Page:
I have this theory.  I once heard that the problem with foam peanuts was that birds would eat them and then starve to death.  Cause?  The foam peanuts would sit in the bird’s stomach, not disintegrating, not being digested, just crowding the cavity space, until eventually she couldn’t fit enough food in her stomach to keep her alive, and she would starve to death.*

I think the same thing happens with refrigerators.

Roommate fridges—filled by women with varying condiment and cooking preferences—are slowly overtaken by rows and rows of timeless spreads, until they can’t hold enough food to keep their women alive.

The desire to keep perfectly good containers of condiments that you need some of sometime but not a lot of and not often—I understand this.  Black bean sauce.  Plum chutney.  Horseradish.  I get it.  You bought the smallest size.  You did your best.  WHAT DRIVES ME CRAZY, though, is when people—average, life-size, otherwise fully sane human beings—are totally out of touch with their senses of consumption, and they overbuy, overbuy, overbuy until the fridge has more than one bottle of any given item.  Specifically—and here lies my biggest beef—until the fridge is filled with bottles (!) of ketchup.**

No one needs as much ketchup as they think they do.  People just don’t eat a lot of ketchup.  Maybe there are individuals out there downing the stuff (feel free to comment below), but in my experience with hosting (and, as one of nine kids and with an inexplicable but longstanding desire to feed lots of people, I have spent much time trying to improve my sense of food), less ketchup is sufficient.  Averaged over a given eating population, ketchup consumption is small.  Less is definitely more.

My theory about ketchup consumption came to a head at my law school graduation party.  My family and I hosted a burger-and-sweet-potato-fries party at my house for just about everyone I knew.  I expected maybe 120.  I charged the family with helping me to prepare.  I divvied up the grocery list, assigning each person to buy the things we needed.  But I was worried that whoever had the condiment assignment would not believe my assessment of the ketchup situation, so I left it off of everyone’s list.  I just didn’t want to risk any, any chance of having giant, extra bottles of ketchup crowding up my fridge, so I decided I would buy the ketchup.  And I’d buy one bottle.  A small one.  I felt in my bones that this would be enough.

Party day comes and food is flying in and out of the kitchen.  Being with the family is great.  We’re chopping food, slicing sweet potatoes, making raspberry lemonade.  And then I saw them—TWO GIANT BOTTLES OF KETCHUP waiting to be delivered to the patio tables.

“Who—who bought this ketchup?” I asked, bewildered, dazed.  I looked around.  “Where did this ketchup come from?!” I asked again.  My sister called from the kitchen.  “Oh, I bought it,” she said.  “I noticed it wasn’t on anyone’s list, and I was doing the sauces, so I thought I’d buy some.”  She was so happy, so cheerful, so wanting to help.  I almost wanted to cry.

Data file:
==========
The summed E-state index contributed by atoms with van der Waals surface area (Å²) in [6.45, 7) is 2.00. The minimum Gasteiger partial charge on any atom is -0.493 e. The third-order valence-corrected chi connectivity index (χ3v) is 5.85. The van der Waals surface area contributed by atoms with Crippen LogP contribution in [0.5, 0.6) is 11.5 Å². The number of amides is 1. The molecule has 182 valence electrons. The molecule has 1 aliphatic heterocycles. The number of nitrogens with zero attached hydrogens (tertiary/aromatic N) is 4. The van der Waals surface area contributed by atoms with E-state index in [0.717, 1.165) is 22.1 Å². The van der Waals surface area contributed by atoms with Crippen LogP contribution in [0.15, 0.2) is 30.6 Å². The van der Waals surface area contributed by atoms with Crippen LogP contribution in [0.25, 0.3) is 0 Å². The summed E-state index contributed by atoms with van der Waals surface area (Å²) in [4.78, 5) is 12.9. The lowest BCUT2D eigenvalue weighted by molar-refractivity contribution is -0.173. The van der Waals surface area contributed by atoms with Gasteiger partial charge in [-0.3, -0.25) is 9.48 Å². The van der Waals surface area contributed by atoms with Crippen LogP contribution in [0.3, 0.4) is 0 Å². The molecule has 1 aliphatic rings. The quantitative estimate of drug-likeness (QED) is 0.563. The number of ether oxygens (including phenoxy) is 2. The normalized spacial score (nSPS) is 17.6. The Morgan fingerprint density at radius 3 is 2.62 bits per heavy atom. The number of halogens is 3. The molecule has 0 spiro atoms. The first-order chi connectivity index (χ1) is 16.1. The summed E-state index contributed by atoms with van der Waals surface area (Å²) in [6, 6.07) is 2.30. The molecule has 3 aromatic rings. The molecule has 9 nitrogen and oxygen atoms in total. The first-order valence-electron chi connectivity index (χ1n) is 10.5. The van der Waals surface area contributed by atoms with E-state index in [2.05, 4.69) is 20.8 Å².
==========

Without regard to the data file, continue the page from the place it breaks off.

I tried to convince my sisters that we didn’t need that much ketchup, but they were disbelieving.  So we decided to make a little no-stakes bet: I bet that they wouldn’t get through even my small bottle of ketchup.  The sisters bet that, in addition to the small one, we’d need to tap into at least one of the giant ones.  So we put out the small one and hid the two giant ones under the wings of the tablecloth, to be pulled out in case we had a ketchup emergency.

The party rocked.  It rocked so hard that I forgot about the ketchup.  My dad’s chicken was unbelievable.  Anika made this garlic mayo that still makes my mouth water.  Oh my goodness.  Our garden was beautiful, the palm trees rustled in the northern California wind, and a friend showed up with a giant container of fresh strawberries.  Oh man.  It was such a good day.  Such good food.  Such a great party.

And when it was done, I saw it.  The ketchup bottle.  The first one, the small one.  And only half empty.

And still tucked underneath the table were the two giant bottles, unopened and unwanted.

Oh man, world.  OH MAN.  I told you so.****

* Now foam peanuts are made with sugar.  Or potato starch.  Something biodegradable, I hear.  And the incidence of bird diabetes is soaring.

**Ketchup starts off with a few disadvantages—it has a persistently vinegary smell and doesn’t taste good cold. So, already, I don’t like it. But it’s a French fry classic, it transforms hot dogs and burgers, and I once heard that there’s no one way you can prepare a tomato that removes its nutritional value. This is why ketchup can count towards your daily five.*** So I accept that a fridge should have it.

*** Okay, I just did some googling about this and can’t find any evidence of it.  But I did find this jocularly written answer to a question about classifying ketchup as a vegetable.  Informative, entertaining, and a really good insight into the regulatory world that is becoming incrementally familiar to me as a new resident in DC.  Oh, politics.  What a card!

**** The girls I now live with in DC, I also lived with in the summer of ’07.  I told them this ketchup story sometime before I moved back in, and in summer ’08, I got this text:

Look how many ketchup bottles we have?

[See picture above.]


Thank goodness they purged before I arrived.  We haven’t bought ketchup since.